The anti-abortion movement has regularly used ultrasonic imagery dating back to “The Silent Scream,” the influential 1984 film that depicts an abortion in progress. More recently, Focus on the Family spent an estimated $10 million to buy ultrasound equipment and provide training for centers that steer women away from abortion.

“To be able to put a face on that baby humanizes this process and really allows the mother to connect,” said Carrie Gordon Earll, a Focus on the Family spokeswoman. “Ultrasound is one of the ultimate examples of informed consent because you are seeing what you are giving permission to happen.”

As with many abortion regulations, state laws regarding ultrasound vary widely. Five states, including two that enacted laws this year, require that abortion providers offer to conduct ultrasounds, according to the Guttmacher Institute, which monitors reproductive health issues. In eight others, providers who perform ultrasounds as a standard practice must offer patients a chance to see them.

Ultrasound bills were introduced in 21 statehouses in 2010, according to the institute. Gov. Charlie Crist of Florida, a Republican, must soon decide whether to sign legislation that would require doctors to perform ultrasounds and show and describe the images to patients unless they sign a refusal.

Oklahoma’s new law exempts women who need an abortion for emergency medical reasons. But it does not allow exceptions for victims of rape or incest.

During the six days the law was in effect, all of the patients at the Reproductive Services abortion clinic in Tulsa averted their eyes from the ultrasound screen, said Linda S. Meek, the clinic’s director. But they could not avoid hearing descriptions of fetal length and heart activity, she said. Many left in tears, but none changed course.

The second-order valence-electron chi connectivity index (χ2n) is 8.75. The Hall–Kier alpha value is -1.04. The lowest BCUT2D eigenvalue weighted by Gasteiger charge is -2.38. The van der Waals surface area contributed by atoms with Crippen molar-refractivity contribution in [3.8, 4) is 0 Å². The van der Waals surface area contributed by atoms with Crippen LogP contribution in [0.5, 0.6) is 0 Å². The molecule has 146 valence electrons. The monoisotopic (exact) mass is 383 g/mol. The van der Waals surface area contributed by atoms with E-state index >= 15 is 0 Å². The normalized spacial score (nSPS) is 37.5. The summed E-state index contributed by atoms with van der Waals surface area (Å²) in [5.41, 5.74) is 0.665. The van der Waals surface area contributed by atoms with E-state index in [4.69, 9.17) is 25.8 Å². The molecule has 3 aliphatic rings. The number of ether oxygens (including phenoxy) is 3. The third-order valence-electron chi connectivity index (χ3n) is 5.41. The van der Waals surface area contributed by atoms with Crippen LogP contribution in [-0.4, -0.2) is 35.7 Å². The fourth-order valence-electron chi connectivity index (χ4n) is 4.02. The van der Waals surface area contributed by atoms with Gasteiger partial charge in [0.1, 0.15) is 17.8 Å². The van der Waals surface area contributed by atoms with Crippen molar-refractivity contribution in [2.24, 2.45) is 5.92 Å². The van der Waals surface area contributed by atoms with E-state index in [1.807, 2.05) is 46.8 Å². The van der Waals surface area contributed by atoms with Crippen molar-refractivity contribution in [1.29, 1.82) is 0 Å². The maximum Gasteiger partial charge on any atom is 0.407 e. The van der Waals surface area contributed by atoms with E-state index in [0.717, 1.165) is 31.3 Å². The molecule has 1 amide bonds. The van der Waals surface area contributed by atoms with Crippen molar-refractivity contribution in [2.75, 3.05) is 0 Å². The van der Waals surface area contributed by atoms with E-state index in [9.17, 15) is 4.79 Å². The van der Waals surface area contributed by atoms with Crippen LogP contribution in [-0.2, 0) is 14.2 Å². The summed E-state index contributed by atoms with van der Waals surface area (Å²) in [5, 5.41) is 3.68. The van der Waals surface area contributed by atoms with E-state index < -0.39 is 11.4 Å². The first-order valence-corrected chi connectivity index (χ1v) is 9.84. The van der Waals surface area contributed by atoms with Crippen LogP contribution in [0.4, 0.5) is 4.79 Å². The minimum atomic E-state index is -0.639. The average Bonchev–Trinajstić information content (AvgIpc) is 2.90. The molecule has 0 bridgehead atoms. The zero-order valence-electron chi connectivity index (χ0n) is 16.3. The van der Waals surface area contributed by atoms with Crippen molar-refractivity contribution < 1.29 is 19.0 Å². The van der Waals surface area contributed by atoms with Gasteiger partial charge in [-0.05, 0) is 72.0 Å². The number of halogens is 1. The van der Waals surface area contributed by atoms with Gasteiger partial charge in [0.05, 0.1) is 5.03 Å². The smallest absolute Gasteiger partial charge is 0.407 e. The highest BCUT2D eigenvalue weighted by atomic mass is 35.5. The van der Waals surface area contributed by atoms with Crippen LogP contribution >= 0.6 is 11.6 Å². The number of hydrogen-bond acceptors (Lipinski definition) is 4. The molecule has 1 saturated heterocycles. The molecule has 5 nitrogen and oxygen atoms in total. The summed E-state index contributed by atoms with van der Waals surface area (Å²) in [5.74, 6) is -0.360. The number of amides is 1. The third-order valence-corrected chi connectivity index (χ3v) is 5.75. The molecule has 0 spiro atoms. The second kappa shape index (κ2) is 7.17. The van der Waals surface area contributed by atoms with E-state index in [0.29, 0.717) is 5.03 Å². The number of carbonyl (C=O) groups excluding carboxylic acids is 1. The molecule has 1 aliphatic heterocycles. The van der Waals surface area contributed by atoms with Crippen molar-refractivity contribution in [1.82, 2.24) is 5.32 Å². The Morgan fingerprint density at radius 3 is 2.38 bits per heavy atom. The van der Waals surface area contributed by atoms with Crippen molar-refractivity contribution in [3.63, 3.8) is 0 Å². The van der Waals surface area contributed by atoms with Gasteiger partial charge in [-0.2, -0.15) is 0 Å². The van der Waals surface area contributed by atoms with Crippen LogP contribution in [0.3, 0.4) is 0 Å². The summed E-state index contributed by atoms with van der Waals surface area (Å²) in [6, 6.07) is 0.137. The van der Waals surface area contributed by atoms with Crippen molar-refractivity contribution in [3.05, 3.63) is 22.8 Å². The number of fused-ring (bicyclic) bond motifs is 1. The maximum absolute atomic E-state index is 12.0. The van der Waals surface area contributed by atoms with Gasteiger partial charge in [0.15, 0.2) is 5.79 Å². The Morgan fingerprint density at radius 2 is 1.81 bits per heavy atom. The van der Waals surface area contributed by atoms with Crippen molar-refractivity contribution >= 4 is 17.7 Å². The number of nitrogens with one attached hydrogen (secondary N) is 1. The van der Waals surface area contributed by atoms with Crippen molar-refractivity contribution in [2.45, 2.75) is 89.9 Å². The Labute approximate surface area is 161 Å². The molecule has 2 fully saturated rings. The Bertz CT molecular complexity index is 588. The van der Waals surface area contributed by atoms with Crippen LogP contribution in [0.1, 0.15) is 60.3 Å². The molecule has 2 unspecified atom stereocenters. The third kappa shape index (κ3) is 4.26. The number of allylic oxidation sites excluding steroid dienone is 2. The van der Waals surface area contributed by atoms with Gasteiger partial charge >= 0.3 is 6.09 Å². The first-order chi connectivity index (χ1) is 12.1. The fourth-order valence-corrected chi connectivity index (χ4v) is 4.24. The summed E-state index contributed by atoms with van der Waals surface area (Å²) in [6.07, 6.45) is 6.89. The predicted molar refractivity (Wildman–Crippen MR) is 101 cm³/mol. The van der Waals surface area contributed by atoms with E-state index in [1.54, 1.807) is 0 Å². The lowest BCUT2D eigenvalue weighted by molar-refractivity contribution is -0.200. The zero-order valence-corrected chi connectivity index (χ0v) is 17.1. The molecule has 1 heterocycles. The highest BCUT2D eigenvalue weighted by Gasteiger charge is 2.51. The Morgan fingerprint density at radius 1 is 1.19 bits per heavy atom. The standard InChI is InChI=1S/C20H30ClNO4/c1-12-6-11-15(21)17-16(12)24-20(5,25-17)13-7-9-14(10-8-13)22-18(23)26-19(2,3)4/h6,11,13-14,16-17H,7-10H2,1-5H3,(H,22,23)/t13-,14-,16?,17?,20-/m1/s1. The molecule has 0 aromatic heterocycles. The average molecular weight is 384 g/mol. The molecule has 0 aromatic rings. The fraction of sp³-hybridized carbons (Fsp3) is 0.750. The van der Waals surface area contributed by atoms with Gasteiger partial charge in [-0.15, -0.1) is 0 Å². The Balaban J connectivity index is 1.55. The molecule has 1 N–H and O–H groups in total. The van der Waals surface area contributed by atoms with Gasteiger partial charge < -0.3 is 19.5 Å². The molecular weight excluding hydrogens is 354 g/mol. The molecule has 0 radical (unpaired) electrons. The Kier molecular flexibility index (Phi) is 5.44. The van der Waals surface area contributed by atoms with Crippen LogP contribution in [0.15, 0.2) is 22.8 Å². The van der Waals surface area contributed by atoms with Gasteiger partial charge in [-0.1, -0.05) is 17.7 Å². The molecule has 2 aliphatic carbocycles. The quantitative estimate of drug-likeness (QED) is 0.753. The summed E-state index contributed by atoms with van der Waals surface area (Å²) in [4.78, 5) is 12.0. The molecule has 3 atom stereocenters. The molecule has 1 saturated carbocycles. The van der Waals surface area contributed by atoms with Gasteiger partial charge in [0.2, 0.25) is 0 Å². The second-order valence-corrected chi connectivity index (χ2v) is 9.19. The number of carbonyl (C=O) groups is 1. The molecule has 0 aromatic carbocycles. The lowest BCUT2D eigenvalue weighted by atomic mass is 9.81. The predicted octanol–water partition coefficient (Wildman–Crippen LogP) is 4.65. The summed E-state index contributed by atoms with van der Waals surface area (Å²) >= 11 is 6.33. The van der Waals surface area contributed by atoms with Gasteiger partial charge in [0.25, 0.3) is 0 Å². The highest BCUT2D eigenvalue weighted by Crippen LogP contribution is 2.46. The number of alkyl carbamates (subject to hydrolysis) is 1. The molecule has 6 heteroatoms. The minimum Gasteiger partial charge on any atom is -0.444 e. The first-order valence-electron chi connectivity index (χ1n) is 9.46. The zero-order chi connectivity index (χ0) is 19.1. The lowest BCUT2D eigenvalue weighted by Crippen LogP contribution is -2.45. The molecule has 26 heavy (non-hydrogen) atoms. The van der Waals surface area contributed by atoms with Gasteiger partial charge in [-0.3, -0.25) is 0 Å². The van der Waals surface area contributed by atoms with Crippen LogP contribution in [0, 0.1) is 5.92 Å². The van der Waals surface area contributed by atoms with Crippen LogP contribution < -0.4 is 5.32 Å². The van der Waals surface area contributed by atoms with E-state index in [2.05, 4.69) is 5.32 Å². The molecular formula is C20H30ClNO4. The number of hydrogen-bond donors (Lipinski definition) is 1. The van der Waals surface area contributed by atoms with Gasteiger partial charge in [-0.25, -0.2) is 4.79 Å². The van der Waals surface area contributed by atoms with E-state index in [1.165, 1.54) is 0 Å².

“It’s very intrusive, and very cruel,” Ms. Meek said.

The Alabama law has had no apparent impact on the number of abortions, which hovers around 11,300 a year. State law also requires that women receive a pamphlet on fetal development and a directory of adoption agencies during a 24-hour waiting period.

Staff members interviewed at three of the seven abortion clinics in the state estimated that 30 percent to 70 percent of women chose to see ultrasound images. But they said it was uncommon for women to be dissuaded.

It had happened occasionally, they said, when a sonogram revealed a multiple pregnancy or when a woman was already deeply unsure about her choice.

But a number of women at the Birmingham clinic, which was the site of a fatal bombing in 1998, said they simply did not want to subject themselves to images that might haunt them. “You almost have to think of it as an alien,” said Carmen, 28, who was there for her second abortion in three years.

Like other patients, Laura, who has a 17-year-old son, said she took offense at the state’s implicit suggestion that she had not fully considered her choice.

“You don’t just walk into one of these places like you’re getting your nails done,” she said. “I think we’re armed with enough information to make adult decisions without being emotionally tortured.”

A version of this article appeared in print on May 28, 2010, on page A1 of the New York edition.